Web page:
In the cardiovascular literature (16) and breast cancer literature (17) the risk threshold denoting high and low risk is not dichotomous. For example, in the cardiovascular literature 5-year risk is divided into four risk categories. Having several categories of risk allows for greater spread of individuals across risk. In addition, the performance of the model with new or additional risk factors may be easier to evaluate as a better model pushes a greater proportion of individuals to the extremes and has fewer individuals in the intermediate risk categories or grey zone.
Our analysis has several strengths. We used data from the Study of Osteoporotic fractures, a large prospective cohort that enrolled women who were not selected on the basis of risk factors for osteoporosis. Furthermore, we were able to use incident fractures over a 10-year follow up period and therefore we did not have to extrapolate this from the data. However, there are limitations. We only studied older and not younger women. A recent study by Dawson-Hughes and colleagues suggests that the addition of FRAX to the new NOF treatment guidelines would recommend fewer younger women for treatment compared to the old NOF guidelines (18). Therefore, FRAX may reclassify younger women more appropriately. Finally, our results may not be generalizable to other ethnicities or to men.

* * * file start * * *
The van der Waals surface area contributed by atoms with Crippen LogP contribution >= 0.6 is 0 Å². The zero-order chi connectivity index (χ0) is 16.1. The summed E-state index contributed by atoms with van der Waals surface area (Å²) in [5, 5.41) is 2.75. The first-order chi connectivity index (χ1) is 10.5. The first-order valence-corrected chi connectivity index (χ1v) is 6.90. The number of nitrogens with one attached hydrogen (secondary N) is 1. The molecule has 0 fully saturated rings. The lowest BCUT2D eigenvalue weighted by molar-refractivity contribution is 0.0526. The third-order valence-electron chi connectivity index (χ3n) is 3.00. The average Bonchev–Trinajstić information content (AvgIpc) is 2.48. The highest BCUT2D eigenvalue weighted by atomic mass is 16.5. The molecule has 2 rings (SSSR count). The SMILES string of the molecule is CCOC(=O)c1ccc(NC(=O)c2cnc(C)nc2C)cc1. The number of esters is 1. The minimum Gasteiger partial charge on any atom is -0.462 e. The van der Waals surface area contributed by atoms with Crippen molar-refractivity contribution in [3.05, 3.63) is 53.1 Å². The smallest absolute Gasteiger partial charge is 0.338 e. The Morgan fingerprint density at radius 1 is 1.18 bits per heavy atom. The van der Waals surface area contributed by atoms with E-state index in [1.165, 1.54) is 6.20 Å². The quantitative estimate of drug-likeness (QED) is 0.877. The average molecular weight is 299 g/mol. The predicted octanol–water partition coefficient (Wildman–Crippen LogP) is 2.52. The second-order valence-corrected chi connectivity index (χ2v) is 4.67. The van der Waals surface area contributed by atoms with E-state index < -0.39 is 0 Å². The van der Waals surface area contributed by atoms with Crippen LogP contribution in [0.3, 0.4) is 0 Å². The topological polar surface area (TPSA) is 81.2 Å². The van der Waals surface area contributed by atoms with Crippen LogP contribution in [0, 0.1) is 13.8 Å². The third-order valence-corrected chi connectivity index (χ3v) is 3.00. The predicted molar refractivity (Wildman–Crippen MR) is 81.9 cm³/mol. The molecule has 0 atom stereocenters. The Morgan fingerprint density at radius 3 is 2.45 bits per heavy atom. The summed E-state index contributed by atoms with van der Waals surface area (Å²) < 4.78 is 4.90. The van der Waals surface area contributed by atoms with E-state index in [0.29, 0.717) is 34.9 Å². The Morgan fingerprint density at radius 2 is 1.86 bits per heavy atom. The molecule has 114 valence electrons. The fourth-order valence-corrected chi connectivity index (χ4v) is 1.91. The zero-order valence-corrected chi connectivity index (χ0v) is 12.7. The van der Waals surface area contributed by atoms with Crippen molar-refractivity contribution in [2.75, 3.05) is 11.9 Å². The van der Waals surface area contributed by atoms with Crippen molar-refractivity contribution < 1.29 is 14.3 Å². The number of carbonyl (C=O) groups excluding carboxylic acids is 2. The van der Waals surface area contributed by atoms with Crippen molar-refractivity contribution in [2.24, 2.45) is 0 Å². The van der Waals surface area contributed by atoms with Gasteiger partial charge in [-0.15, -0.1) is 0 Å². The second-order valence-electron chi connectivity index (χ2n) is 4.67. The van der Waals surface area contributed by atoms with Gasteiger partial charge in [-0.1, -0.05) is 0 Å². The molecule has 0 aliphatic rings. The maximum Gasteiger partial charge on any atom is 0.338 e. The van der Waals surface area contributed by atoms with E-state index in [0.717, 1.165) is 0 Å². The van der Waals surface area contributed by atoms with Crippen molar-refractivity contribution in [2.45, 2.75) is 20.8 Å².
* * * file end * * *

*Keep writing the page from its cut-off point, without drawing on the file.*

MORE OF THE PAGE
Novel methods for comparing risk models provide more information about how individual patients would be reclassified as treatment or not treatment by risk model. In our example, the two models classify a substantial number of women differently. Whether these classifications are beneficial or not depends on the value placed on the reclassification: is it better to avoid treating patients who do not have fractures/low risk or miss treating patients who do have fractures/high risk. This will depend on the value placed on these tradeoffs. Reclassification methods present an opportunity to further examine this issue.
Dr. Schousboe has received research support from Eli Lilly & Company. He has also received consulting fees from Roche. Dr. Cauley has received research support from Merck & Company, Eli Lilly & Company, Pfizer Pharmaceuticals, Proctor & Gamble and Novartis Pharmaceuticals. She has also received consulting fees from Novartis. Dr. Bauer has received consulting fees from Merck & Company, Tethys and Zelos. He has received research support from Amgen and Novartis Pharmaceuticals. Dr. Cummings has received research support, has consulted for, or received honoraria from Amgen, Eli Lilly & Company, Pfizer, Zelos, Proctor & Gamble, and GSK.
Conflict of Interest
All other authors have no conflicts of interest.